Let’s pretend we’re buddies. I’m visiting you from Japan and brought with me all kinds of fun and interesting snacks. There’s one in particular I want to introduce you to. I ask you to hold out your hand and close your eyes. We’re buddies, remember? You trust me. I then proceed to fill your palm with hard, brown and beige, oddly-sized pieces of something that isn’t exactly beef jerky.
You open your eyes, examine the curious snack, sniff it, then pop one into your mouth.
While you chew, I show you the package. A cute cartoonish pig is wearing an apron while standing in front of a BBQ with some nondescript meat cooking on the grill. If you’re okay with gamey, beef jerky textured, off-tasting meat, you’re quite happy with the gift. If you’re like me, however, and would rather not do unidentifiable dried flesh snacks, you’re starting to reach for your water bottle.
Before you can even ask, I tell you you’ve just feasted on Yamituski Horumon, Addictive Hormones. This little package is one of the recommended snack foods currently touted in 7-11s across Japan.
You raise an eyebrow. Hormones? I explain to you that it’s good to know if you’re ever traveling in Japan and see a restaurant or menu boasting horumon (hormones), it means they’re serving various animal innards.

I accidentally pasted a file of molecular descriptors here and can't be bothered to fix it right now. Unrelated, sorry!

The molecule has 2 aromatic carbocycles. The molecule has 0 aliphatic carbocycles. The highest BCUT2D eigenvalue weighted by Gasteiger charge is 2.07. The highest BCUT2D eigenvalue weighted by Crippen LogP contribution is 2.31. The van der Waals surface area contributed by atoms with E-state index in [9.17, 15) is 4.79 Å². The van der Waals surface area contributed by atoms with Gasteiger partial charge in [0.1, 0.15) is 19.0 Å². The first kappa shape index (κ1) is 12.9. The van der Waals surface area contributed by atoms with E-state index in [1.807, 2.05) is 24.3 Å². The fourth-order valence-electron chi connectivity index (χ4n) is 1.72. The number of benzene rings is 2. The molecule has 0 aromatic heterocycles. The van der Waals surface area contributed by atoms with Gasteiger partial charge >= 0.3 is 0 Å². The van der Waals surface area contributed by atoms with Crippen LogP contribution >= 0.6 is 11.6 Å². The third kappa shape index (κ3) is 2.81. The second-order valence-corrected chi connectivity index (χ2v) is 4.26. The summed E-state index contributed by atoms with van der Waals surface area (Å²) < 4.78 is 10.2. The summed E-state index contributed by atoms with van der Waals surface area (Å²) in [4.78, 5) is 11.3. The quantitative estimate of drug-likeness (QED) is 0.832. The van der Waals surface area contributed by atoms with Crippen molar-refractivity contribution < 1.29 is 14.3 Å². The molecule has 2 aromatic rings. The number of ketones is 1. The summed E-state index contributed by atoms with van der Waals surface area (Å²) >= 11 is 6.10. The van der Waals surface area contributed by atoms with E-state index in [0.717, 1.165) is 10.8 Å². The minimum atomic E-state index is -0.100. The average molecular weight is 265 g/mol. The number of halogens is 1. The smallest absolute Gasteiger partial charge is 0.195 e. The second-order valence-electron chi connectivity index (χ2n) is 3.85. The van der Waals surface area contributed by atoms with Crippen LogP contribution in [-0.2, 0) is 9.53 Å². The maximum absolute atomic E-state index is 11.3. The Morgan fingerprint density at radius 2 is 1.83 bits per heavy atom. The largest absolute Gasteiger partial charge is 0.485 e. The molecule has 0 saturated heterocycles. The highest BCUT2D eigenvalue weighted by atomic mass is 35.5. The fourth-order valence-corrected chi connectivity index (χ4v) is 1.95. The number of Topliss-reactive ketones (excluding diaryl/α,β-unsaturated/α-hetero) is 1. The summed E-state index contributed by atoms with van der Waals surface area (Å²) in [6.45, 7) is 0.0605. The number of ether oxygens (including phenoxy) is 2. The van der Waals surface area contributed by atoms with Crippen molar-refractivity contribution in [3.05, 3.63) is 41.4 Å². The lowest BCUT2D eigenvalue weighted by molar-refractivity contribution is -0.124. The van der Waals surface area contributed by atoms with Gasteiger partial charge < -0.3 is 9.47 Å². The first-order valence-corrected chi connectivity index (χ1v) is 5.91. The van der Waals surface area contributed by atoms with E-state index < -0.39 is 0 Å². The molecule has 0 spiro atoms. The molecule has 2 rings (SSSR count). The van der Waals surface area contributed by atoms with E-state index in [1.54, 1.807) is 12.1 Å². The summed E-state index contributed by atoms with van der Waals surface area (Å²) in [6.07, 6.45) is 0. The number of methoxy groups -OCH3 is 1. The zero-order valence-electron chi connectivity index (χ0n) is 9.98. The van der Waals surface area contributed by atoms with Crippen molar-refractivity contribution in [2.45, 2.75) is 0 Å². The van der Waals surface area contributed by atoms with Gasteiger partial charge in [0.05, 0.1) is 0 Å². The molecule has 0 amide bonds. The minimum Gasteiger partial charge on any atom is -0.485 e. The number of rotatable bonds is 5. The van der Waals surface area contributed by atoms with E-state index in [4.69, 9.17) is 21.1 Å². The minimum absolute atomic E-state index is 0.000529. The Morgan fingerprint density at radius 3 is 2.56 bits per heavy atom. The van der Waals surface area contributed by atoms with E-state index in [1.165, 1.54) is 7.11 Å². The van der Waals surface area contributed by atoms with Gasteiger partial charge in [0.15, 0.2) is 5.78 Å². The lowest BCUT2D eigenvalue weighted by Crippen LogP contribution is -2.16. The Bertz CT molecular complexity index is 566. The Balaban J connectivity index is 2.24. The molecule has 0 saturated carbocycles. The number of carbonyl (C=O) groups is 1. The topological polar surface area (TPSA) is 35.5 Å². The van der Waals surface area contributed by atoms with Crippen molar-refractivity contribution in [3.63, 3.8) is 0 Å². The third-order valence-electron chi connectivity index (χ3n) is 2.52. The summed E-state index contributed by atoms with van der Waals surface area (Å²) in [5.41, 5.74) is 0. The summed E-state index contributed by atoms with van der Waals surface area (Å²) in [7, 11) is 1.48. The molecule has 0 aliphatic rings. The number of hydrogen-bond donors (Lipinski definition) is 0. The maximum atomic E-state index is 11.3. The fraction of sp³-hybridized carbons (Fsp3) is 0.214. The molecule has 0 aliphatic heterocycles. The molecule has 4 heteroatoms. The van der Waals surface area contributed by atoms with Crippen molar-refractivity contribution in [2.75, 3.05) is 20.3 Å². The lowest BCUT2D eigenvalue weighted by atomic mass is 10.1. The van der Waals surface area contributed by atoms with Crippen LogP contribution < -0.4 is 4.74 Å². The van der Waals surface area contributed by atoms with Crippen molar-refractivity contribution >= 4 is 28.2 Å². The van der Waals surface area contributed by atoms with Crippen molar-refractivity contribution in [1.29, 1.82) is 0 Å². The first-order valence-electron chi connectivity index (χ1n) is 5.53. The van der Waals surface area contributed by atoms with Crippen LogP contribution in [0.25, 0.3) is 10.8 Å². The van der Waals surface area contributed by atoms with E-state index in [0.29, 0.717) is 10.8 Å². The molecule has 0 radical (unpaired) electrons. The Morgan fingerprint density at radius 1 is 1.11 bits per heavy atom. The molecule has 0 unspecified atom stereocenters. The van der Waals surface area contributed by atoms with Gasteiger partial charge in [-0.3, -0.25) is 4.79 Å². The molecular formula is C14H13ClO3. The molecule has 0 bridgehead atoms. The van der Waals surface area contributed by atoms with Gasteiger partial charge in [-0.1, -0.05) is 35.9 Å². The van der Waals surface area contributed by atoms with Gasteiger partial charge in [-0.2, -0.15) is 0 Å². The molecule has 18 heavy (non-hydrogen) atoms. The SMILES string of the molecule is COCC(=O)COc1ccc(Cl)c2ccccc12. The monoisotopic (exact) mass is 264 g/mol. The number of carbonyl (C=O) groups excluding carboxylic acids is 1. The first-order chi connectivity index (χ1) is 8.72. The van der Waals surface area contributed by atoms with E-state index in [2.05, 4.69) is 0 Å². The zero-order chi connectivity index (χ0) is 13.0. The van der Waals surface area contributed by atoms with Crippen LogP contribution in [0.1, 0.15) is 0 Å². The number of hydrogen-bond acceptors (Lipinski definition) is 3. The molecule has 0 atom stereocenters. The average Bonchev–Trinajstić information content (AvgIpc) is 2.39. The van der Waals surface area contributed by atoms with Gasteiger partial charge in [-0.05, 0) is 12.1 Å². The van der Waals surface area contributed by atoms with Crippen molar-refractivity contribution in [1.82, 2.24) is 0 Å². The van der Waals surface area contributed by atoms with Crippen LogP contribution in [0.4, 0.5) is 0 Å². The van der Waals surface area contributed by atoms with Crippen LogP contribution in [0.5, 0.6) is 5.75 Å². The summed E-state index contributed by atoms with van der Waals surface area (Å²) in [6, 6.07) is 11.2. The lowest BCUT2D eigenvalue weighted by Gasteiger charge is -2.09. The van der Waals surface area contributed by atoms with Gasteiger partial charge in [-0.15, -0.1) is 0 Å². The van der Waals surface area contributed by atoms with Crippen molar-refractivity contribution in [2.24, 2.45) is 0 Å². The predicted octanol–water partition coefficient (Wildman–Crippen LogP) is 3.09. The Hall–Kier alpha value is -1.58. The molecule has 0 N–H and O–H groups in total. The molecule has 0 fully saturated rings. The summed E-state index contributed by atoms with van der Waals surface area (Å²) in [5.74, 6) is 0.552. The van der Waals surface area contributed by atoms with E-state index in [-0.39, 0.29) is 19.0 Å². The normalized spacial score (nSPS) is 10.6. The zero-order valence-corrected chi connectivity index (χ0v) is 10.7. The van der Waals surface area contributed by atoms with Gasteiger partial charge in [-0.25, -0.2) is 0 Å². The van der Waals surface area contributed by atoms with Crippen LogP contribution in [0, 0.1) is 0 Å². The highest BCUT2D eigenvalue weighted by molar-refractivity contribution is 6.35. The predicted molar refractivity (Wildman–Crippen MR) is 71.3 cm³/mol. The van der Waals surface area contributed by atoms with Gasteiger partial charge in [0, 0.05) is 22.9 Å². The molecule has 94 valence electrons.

Here’s very short list of some of the yummies you might encounter:
Harami = diaphragm
Himo or hoso = (string, thin) small intestine (sometimes a pig’s appendix)
Mino = first stomach of a cow’s four stomachs, a bit tough, not much fat
Hachi no su (bee hive, because that’s what it looks like) = this is cow stomach number two and thought to be the most delicious of the four
Kobukuro (child bag) = uterus (almost always pork, beef uterus is too tough, they say)
Chichi kabu = nipple
Teppo (rifle or gun) = rectum
I immediately try to ease your mind by telling you what you’ve just eaten — the Yamitsuki Horumon treat — is none of the above, actually, it’s only dried heart and tripe that have been dipped in a delicious salty sauce. Read the rest